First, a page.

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One Down, 9,999 to Go…

Darryl Cunningham demolishes the myth of a Moon Landing “Hoax” point by point.

Now on to all the other crazy things people con themselves into believing. It’s one hell of a long list, but at least we have a lot of idle cartoonists to chip in.

When my graphic novel is finished (with luck, in 2012), I’ve signed on to do another non-fiction book, and I wouldn’t mind coming to science’s defense on another topic the way that Cunningham has for this one.

[ETA: Carl in the comments thread points out that Cunningham has also taken on vaccines and homeopathy so I guess that's three down, 9,997 to go.]

[via Spurge]


Discussion (14)¬

  1. ah, a graphic novel? I didn’t know you were working on one!

  2. Carl says:

    Cunningham’s comics are great! He’s done a couple more similarly-themed pieces about vaccines and homeopathy, which I’m sure readers of this Moon Hoax piece will enjoy.

  3. Matt says:

    A good place to start for inspiration might be ‘Bad Science’, a terrific book by Dr Ben Goldacre, “who specialises in unpicking dodgy scientific claims made by scaremongering journalists, dodgy government reports, evil pharmaceutical corporations, PR companies and quacks”. He was a prominent reference for Cunningham’s savaging of homeopathy.

    http://www.badscience.net/about-dr-ben-goldacre/

  4. Felicity says:

    This is the comment I left at the blog linked above:

    * * *

    I would prefer to believe that the moon landing was real. It’s more flattering to mankind, and the evidence seems to fit. Plus, of the two beliefs, it’s the one less likely to make people attack you for holding it.

    However, I have friends that are into conspiracy theories, UFOs, the paranormal, etc., and I’ve seen so many people attack them–not out of any love of scientific education, but because they love the fact that they have an acceptable target to bully–that I’m pushed in the other direction, towards liking conspiracy theories.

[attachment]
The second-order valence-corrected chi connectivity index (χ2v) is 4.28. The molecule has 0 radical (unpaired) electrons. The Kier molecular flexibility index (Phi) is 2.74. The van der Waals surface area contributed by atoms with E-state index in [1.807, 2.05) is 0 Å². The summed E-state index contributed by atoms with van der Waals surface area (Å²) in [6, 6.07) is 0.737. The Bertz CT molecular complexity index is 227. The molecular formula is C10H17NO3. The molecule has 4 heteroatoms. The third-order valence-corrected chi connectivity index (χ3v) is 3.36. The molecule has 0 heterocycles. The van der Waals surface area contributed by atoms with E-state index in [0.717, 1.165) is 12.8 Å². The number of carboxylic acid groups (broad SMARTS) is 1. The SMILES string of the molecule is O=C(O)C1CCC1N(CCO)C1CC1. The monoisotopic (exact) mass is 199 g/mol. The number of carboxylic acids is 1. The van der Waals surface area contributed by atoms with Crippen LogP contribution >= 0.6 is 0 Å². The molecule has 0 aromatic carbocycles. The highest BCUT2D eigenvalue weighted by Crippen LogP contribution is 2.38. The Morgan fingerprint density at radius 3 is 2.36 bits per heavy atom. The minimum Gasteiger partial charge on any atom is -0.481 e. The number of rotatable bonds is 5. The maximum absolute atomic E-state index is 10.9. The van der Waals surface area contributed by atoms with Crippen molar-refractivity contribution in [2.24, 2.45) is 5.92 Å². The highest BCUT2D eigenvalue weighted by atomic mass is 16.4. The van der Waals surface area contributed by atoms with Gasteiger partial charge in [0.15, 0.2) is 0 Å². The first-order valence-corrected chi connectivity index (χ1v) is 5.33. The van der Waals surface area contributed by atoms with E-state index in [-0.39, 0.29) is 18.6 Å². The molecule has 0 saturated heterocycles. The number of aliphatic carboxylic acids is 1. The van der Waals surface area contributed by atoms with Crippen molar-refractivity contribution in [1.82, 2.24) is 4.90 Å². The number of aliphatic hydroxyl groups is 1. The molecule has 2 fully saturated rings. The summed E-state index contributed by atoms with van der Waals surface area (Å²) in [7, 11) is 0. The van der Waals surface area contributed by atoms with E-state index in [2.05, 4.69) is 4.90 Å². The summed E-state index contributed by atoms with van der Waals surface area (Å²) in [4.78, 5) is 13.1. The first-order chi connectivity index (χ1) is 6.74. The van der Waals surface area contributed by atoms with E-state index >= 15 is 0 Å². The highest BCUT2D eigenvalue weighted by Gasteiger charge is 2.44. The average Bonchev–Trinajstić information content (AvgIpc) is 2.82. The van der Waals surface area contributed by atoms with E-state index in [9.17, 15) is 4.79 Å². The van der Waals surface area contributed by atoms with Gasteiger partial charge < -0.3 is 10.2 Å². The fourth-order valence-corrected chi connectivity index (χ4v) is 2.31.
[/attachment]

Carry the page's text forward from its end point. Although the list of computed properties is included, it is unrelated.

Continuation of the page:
If the moon-landing-believers really want to help their cause, they should be nice to the hoax-believers, at least until the hoax-believers provoke them. Tip: believing the moon landing was faked does not count as a provocation.

    I was saddened by how many people cheered Buzz Aldrin punching that guy in the face. Ironically, the guy deserved it, but not for believing that the moon landing was faked, which was why most people cheered his getting punched. He deserved it for calling Aldrin a thief and a liar and trying to provoke him into creating a scene. There’s a difference between someone who thinks they’re the next Mulder and some reporter from TMZ.

    * * *

    I should add that the reverse is also true. Conspiracy believers not only have to be polite, but because they’re going into a situation where they’re going to be accused of being crazy, they also have practice being superhumanly calm and rational and concise. Also, their opponents are people who see themselves as defending science, so it helps (for example) a moon-landing-hoax-believer to present his evidence in a science-friendly style. At the very least, do not attack the validity of science itself.